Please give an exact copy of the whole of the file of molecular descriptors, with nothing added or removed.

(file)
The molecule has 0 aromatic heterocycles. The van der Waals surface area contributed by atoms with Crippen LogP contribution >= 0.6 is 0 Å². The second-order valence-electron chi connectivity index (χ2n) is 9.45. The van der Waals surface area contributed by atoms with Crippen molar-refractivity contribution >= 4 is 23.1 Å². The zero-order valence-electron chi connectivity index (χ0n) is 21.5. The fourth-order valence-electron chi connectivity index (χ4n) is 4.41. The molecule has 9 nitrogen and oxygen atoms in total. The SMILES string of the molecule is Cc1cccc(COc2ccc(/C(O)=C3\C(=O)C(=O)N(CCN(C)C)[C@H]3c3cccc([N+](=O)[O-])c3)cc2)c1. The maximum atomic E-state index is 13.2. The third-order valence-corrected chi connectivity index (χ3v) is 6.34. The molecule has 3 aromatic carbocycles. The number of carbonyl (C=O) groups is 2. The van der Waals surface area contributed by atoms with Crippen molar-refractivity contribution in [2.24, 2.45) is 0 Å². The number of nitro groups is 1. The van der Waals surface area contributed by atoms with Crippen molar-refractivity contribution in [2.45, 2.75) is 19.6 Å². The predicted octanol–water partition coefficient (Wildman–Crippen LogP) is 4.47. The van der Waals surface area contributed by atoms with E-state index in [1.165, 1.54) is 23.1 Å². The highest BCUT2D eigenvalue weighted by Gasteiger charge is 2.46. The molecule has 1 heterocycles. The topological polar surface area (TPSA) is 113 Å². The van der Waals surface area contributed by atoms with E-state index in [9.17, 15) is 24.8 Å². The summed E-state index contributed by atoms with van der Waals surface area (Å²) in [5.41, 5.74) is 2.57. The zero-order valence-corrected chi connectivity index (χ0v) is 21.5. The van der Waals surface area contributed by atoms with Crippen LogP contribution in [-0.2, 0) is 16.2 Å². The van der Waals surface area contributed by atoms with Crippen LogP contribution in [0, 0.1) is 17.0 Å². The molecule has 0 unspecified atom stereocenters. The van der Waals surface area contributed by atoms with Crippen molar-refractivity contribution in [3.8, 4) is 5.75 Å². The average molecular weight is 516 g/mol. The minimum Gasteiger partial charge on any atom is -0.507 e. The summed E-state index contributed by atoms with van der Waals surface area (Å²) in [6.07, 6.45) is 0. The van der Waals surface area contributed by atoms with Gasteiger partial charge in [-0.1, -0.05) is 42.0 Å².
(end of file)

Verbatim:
The molecule has 0 aromatic heterocycles. The van der Waals surface area contributed by atoms with Crippen LogP contribution >= 0.6 is 0 Å². The second-order valence-electron chi connectivity index (χ2n) is 9.45. The van der Waals surface area contributed by atoms with Crippen molar-refractivity contribution >= 4 is 23.1 Å². The zero-order valence-electron chi connectivity index (χ0n) is 21.5. The fourth-order valence-electron chi connectivity index (χ4n) is 4.41. The molecule has 9 nitrogen and oxygen atoms in total. The SMILES string of the molecule is Cc1cccc(COc2ccc(/C(O)=C3\C(=O)C(=O)N(CCN(C)C)[C@H]3c3cccc([N+](=O)[O-])c3)cc2)c1. The maximum atomic E-state index is 13.2. The third-order valence-corrected chi connectivity index (χ3v) is 6.34. The molecule has 3 aromatic carbocycles. The number of carbonyl (C=O) groups is 2. The van der Waals surface area contributed by atoms with Crippen molar-refractivity contribution in [2.24, 2.45) is 0 Å². The number of nitro groups is 1. The van der Waals surface area contributed by atoms with Crippen molar-refractivity contribution in [2.45, 2.75) is 19.6 Å². The predicted octanol–water partition coefficient (Wildman–Crippen LogP) is 4.47. The van der Waals surface area contributed by atoms with E-state index in [1.165, 1.54) is 23.1 Å². The highest BCUT2D eigenvalue weighted by Gasteiger charge is 2.46. The molecule has 1 heterocycles. The topological polar surface area (TPSA) is 113 Å². The van der Waals surface area contributed by atoms with E-state index in [9.17, 15) is 24.8 Å². The summed E-state index contributed by atoms with van der Waals surface area (Å²) in [5.41, 5.74) is 2.57. The zero-order valence-corrected chi connectivity index (χ0v) is 21.5. The van der Waals surface area contributed by atoms with Crippen LogP contribution in [-0.2, 0) is 16.2 Å². The van der Waals surface area contributed by atoms with Crippen LogP contribution in [0, 0.1) is 17.0 Å². The molecule has 0 unspecified atom stereocenters. The van der Waals surface area contributed by atoms with Crippen molar-refractivity contribution in [3.8, 4) is 5.75 Å². The average molecular weight is 516 g/mol. The minimum Gasteiger partial charge on any atom is -0.507 e. The summed E-state index contributed by atoms with van der Waals surface area (Å²) in [6.07, 6.45) is 0. The van der Waals surface area contributed by atoms with Gasteiger partial charge in [-0.1, -0.05) is 42.0 Å².